How to Recycle Popular Household Supplies – So We Can Do Our Part

Even if you use your Keep Cup every day and always carry a reusable shopping bag, there are still ways to improve your green credentials.

The average Australian family produces enough garbage each year to fill a three-bedroom house – that is, about 2.25 kg of waste generated every day – [i] it is important to recycle properly so that our waste is not wasted. So what should go where? Follow our simple guide.

Home furniture

Not all garbage can leave a curb. Explore the use of specific waste bins that allow you to recycle everything from cigarette tips to chewing gum, party decorations or outdoor furniture.


If you're like us, you may have broken or obsolete cell phones, laptops, or printers at home. According to research, only 20 percent of global e-waste is recycled every year, which means that 40 million tonnes are either landfilled, incinerated or traded illegally and handled in a non-standard way. [Ii] The good news is that you can recycle your old e-products through companies like TechCollect or Mobile Pattern that accept your old and forgotten gadgets.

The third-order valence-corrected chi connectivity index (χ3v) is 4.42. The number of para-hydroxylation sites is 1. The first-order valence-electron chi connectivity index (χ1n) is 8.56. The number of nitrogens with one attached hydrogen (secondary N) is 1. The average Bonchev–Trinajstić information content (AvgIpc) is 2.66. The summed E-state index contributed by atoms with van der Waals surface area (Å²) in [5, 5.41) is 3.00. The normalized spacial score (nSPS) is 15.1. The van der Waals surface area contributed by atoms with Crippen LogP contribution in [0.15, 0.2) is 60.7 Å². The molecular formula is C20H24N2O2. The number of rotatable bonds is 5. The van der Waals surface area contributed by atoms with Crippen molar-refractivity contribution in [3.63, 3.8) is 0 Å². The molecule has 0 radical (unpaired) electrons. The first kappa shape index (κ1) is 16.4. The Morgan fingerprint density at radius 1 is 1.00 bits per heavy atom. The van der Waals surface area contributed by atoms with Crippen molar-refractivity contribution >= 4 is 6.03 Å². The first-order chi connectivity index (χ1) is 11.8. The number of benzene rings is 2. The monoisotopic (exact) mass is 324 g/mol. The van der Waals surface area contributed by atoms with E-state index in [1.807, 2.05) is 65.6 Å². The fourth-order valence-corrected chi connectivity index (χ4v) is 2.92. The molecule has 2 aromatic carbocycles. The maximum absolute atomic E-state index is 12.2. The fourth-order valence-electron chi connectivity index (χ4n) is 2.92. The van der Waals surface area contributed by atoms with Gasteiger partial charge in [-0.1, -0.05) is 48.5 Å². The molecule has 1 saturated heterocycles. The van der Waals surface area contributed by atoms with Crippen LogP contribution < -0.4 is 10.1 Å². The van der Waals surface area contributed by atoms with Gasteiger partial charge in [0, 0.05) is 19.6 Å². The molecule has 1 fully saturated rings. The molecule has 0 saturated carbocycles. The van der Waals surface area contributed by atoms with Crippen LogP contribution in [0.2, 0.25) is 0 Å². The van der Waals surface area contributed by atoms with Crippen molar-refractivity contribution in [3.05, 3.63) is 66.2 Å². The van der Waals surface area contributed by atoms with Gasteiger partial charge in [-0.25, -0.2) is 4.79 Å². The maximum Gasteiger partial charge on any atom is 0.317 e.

Cardboard packaging

Before disposing of cardboard, bottle or packing, rinse and clean as thoroughly as possible to prevent residue from leaking into other packaging or bottles. And remember, not all products are recyclable. For example, pizza boxes are made of cardboard, but pizza fat is a pollutant and cannot be separated from the paper fibers during pulping. This can result in the entire batch of recycled paper being dumped. Follow this list to check again.

Beauty packs

Think about how your recycled products can raise money for your school or favorite charity. Burt’s Bees has partnered with TerraCycle to enable you to send branded personal care, lip care and beauty care packages to them for free. Collectors earn $ 1 for each shipment over one kilogram of TerraCycle's Australian school or charity of their choice. Visit https: for more information on Burt's bee recycling initiative.


[i] Ha, Tanya, 2009, Green Stuff for Children, Melbourne University Press, Victoria, Australia.


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